This recipe is definitely from a modernist cuisine approach.  With this dessert I simply took what I had on hand which was cooked beets, agar agar, and white chocolate.  In a typical recipe of red velvet they either use red food coloring or beets as the color enhancement.  Since I had some left over beets from the night before I thought it would be perfect for this experiment.  I am very happy to say though that the experiment was a success.  There aren't always good results the first time you try something especially when there isn't any recipes to go by as a guide.  The actually recipe is fairly easy, first you make a sweet beet leather and then make a white chocolate mousse.  Roll it up like a jelly roll and that is pretty much it.  Because of the sugar with the beets you really don't taste the earthiness of the root vegetable and that I think is a plus.  

Beet Leather

2 medium sized beets, cooked, peeled, cooled and puréed with 3/4 cup of water

354 g of beet juice or liquid (left over from the puree)

4 g of agar agar

3/4 cup of sugar

1 tbsp vanilla

Pinch of salt

White chocolate  mousse

125 g white chocolate 

1 tbsp of amaretto

3.5 g powder gelatin 

2 tbsp of water

1/2 cup of heavy whipping cream

4 tbsp of vanilla Greek yogurt


3 egg whites room temperature

1/4 cup of sugar

1/8 tsp of cream of tartar

1 tsp of vanilla

cake/muffin or sweet bread crumbs 

To make the beet leather

Take the beets and water and puree in a vita mix until very smooth.  Strain through a fine mesh sieve.  Place the liquid into a small pot.  Add sugar, agar agar, a pinch of salt.  Bring to a boil and cook for about 5 minutes.  Add the vanilla, and adjust the seasoning if needed.  Then pour the mixture on to a sheet pan.  Distribute the liquid evenly all of the pan by rolling the pan in your hands so that it covers the entire surface of the sheet pan.  You have to do this quite fast because the beet leather or gel will set fast.  Place the sheet pan into the refrigerator until completely chilled.  

For the white chocolate mousse

Take gelatin and water and bloom for 5 minutes in a ramekin.  Meanwhile take white chocolate and melt over a double boiler or in the microwave with amaretto until completely melted.  Melt the gelatin by placing the ramekin in the left over water from the double boiler until the gelatin has completely melted.   Then take the whip cream and pour into a mixing bowl.  Whip the cream until you have reached stiff peaks.  Pour the gelatin into the white chocolate. ( The white chocolate should be warm so it doesn't set but not really hot or else it will melt the cream.) Then fold yogurt and whipped cream into the white chocolate until you have a smooth consistency.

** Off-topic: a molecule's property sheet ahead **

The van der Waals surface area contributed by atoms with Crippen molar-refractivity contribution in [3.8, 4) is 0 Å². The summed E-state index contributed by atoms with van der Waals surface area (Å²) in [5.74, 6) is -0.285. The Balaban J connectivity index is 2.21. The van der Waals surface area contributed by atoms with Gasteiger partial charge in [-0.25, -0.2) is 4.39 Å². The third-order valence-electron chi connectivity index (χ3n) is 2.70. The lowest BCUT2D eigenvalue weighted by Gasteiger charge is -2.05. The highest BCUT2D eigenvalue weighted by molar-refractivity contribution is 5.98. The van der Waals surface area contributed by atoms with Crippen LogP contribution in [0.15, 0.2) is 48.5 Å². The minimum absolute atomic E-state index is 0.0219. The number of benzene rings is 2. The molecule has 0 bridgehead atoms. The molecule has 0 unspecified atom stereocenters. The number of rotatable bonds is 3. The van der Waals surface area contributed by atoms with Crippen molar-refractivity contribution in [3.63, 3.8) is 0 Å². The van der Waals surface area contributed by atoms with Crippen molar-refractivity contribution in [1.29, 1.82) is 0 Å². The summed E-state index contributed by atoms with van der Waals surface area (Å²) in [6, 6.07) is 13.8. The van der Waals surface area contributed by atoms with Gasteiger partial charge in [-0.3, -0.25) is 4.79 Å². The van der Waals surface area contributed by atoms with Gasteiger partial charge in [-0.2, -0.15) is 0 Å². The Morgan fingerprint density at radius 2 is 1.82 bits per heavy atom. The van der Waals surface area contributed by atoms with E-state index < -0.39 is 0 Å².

Take two thirds of the mousse and spread over the set beet leather.  Add just a small layer and using an off-set spatular smooth the mousse over the beet leather. Remember not to spread the mousse around the edges to make it easier to roll and seal.  Place the sheet pan back into the refrigerator to set the mousse with the leather.  Take the left over mousse and place into a squeeze bottle.  Don't refrigerate the squeeze bottle ( this will only be good to use the same day)

After about 30 minutes both the beet leather and the white chocolate mousse will be ready.  Using a sharp knife cut individual portions, roughly about 3 inches wide by 4 inches long.  Just like a cigar roll up the beet leather ending with the edge that doesn't have mousse.  

For the meringue 

Add room temperature egg whites to a mixing bowl along with cream of tartar.  Mix on high for a minute and then gradually add sugar a tbsp at a time.  Keep whipping until you have stiff glossy peaks. Place egg whites into a pastry bag until ready to plate

To plate

Add one beet "red velvet" jelly roll to the plate.  Add one streak of the white chocolate mousse next to the jelly roll.  On the other side add one stroke of meringue.  Take a blow torch, brown the meringue lightly.  To give some texture and cake feel to the "red velvet" I add some left over cake or muffin crumbs on top.  Serve and enjoy this modern take on "red velvet" jelly roll.

I added a picture of the beet leather to give you an idea of texture and thickness.